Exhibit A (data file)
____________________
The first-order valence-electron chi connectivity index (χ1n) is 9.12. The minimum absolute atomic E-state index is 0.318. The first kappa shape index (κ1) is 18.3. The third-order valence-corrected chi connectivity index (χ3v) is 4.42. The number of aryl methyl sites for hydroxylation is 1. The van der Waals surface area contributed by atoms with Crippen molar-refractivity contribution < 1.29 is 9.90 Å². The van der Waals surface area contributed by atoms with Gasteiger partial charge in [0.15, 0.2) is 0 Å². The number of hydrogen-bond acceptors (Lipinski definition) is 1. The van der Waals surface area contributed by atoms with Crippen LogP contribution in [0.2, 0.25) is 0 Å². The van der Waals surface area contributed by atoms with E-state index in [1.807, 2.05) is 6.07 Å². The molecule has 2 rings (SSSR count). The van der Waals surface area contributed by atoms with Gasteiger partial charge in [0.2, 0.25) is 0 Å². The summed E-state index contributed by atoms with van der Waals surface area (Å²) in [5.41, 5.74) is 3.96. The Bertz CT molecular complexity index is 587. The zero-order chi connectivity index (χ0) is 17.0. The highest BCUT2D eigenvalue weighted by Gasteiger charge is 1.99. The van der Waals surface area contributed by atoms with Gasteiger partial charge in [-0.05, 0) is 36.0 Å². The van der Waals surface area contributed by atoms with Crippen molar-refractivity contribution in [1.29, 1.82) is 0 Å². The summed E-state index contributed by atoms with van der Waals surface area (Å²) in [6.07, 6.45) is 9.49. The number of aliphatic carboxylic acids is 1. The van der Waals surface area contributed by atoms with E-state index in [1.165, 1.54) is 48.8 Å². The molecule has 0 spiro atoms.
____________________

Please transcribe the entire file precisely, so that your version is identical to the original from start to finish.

The first-order valence-electron chi connectivity index (χ1n) is 9.12. The minimum absolute atomic E-state index is 0.318. The first kappa shape index (κ1) is 18.3. The third-order valence-corrected chi connectivity index (χ3v) is 4.42. The number of aryl methyl sites for hydroxylation is 1. The van der Waals surface area contributed by atoms with Crippen molar-refractivity contribution < 1.29 is 9.90 Å². The van der Waals surface area contributed by atoms with Gasteiger partial charge in [0.15, 0.2) is 0 Å². The number of hydrogen-bond acceptors (Lipinski definition) is 1. The van der Waals surface area contributed by atoms with Crippen LogP contribution in [0.2, 0.25) is 0 Å². The van der Waals surface area contributed by atoms with E-state index in [1.807, 2.05) is 6.07 Å². The molecule has 2 rings (SSSR count). The van der Waals surface area contributed by atoms with Gasteiger partial charge in [0.2, 0.25) is 0 Å². The summed E-state index contributed by atoms with van der Waals surface area (Å²) in [5.41, 5.74) is 3.96. The Bertz CT molecular complexity index is 587. The zero-order chi connectivity index (χ0) is 17.0. The highest BCUT2D eigenvalue weighted by Gasteiger charge is 1.99. The van der Waals surface area contributed by atoms with Gasteiger partial charge in [-0.05, 0) is 36.0 Å². The van der Waals surface area contributed by atoms with Crippen molar-refractivity contribution in [1.29, 1.82) is 0 Å². The summed E-state index contributed by atoms with van der Waals surface area (Å²) in [6.07, 6.45) is 9.49. The number of aliphatic carboxylic acids is 1. The van der Waals surface area contributed by atoms with E-state index in [1.165, 1.54) is 48.8 Å². The molecule has 0 spiro atoms.